PARK TOWNSHIP, Mich. (WOOD) — The U.S. Army Corps of Engineers installed two underwater acoustic devices last month to study rip currents and wave patterns along the north side of the Holland State Park breakwater.
“We don’t know if the structure at this location is amplifying the rip currents or if it’s some other factors,” said Liz Wilkinson, the Grand Haven resident engineer. “That is something, once we have the data, we will be able to take a closer look at.”
Wilkinson said they will use data collected by the two underwater devices and an additional breakwater camera to create an algorithm that will help predict hazardous conditions.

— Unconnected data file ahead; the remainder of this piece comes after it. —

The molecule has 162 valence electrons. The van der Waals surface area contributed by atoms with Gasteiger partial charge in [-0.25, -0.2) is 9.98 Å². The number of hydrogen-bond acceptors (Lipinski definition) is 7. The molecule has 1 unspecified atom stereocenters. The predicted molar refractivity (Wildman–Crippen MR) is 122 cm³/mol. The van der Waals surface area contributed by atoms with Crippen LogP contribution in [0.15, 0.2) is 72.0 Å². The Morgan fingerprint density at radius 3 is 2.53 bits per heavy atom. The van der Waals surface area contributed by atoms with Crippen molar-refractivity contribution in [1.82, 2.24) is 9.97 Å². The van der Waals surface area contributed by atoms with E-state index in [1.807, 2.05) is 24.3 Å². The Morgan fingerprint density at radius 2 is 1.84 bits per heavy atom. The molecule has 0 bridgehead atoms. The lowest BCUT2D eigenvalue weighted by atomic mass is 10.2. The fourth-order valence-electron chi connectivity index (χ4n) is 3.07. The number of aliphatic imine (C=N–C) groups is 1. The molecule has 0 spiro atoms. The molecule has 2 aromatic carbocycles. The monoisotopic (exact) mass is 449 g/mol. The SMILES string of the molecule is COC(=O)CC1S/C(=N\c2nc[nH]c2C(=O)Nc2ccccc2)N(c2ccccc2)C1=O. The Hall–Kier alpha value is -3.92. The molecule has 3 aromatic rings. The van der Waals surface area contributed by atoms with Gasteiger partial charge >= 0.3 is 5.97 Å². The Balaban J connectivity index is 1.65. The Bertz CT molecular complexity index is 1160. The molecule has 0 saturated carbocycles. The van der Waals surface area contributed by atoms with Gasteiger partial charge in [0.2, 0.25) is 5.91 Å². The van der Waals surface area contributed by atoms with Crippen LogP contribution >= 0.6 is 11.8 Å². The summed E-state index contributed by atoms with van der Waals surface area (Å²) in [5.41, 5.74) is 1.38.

Holland’s breakwaters are that of an arrowhead design, similar to Muskegon. However, the beach at Holland State Park creates a hooklike shape that may contribute to additional rip current conditions.
“The area that is really concerning is the point of which the north pier comes into contact with the beach,” said Park Township Manager Howard Fink.
He said the need for more data stemmed from monthly Pier Safety Consortium meetings. The group composed of both state and local agencies recognized a pattern of behavior specific to the north side of the breakwater.
“There’s some real safety concerns in that area because that’s where the rip current can form and often do form when the waves hit the structure … and they bounce back and create a rip current,” Fink said.
The acoustic devices will study this specific area through the summer.
According to the Great Lakes Surf Rescue Project, there was one drowning at Holland State Park last year, and three in 2020.
Short term safety steps have also been taken, according to Fink, including the addition of digital lake condition signage and a gate along the north structure.